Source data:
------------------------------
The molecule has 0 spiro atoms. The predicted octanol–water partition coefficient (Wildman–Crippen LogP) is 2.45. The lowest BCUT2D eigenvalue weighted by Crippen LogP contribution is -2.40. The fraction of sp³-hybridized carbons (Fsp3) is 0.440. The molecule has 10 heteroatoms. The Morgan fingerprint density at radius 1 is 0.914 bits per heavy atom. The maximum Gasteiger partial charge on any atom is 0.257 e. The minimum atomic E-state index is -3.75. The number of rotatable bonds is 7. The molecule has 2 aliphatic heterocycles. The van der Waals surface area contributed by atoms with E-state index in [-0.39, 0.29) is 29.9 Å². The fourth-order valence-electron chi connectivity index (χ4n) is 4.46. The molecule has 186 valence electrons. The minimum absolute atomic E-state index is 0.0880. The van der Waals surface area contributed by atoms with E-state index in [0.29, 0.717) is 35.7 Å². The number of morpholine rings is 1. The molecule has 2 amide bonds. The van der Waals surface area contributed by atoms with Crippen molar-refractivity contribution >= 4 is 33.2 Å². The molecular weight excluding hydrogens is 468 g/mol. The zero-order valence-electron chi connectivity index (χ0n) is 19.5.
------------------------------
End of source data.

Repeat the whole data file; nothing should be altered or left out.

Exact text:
The molecule has 0 spiro atoms. The predicted octanol–water partition coefficient (Wildman–Crippen LogP) is 2.45. The lowest BCUT2D eigenvalue weighted by Crippen LogP contribution is -2.40. The fraction of sp³-hybridized carbons (Fsp3) is 0.440. The molecule has 10 heteroatoms. The Morgan fingerprint density at radius 1 is 0.914 bits per heavy atom. The maximum Gasteiger partial charge on any atom is 0.257 e. The minimum atomic E-state index is -3.75. The number of rotatable bonds is 7. The molecule has 2 aliphatic heterocycles. The van der Waals surface area contributed by atoms with E-state index in [-0.39, 0.29) is 29.9 Å². The fourth-order valence-electron chi connectivity index (χ4n) is 4.46. The molecule has 186 valence electrons. The minimum absolute atomic E-state index is 0.0880. The van der Waals surface area contributed by atoms with E-state index in [0.29, 0.717) is 35.7 Å². The number of morpholine rings is 1. The molecule has 2 amide bonds. The van der Waals surface area contributed by atoms with Crippen molar-refractivity contribution >= 4 is 33.2 Å². The molecular weight excluding hydrogens is 468 g/mol. The zero-order valence-electron chi connectivity index (χ0n) is 19.5.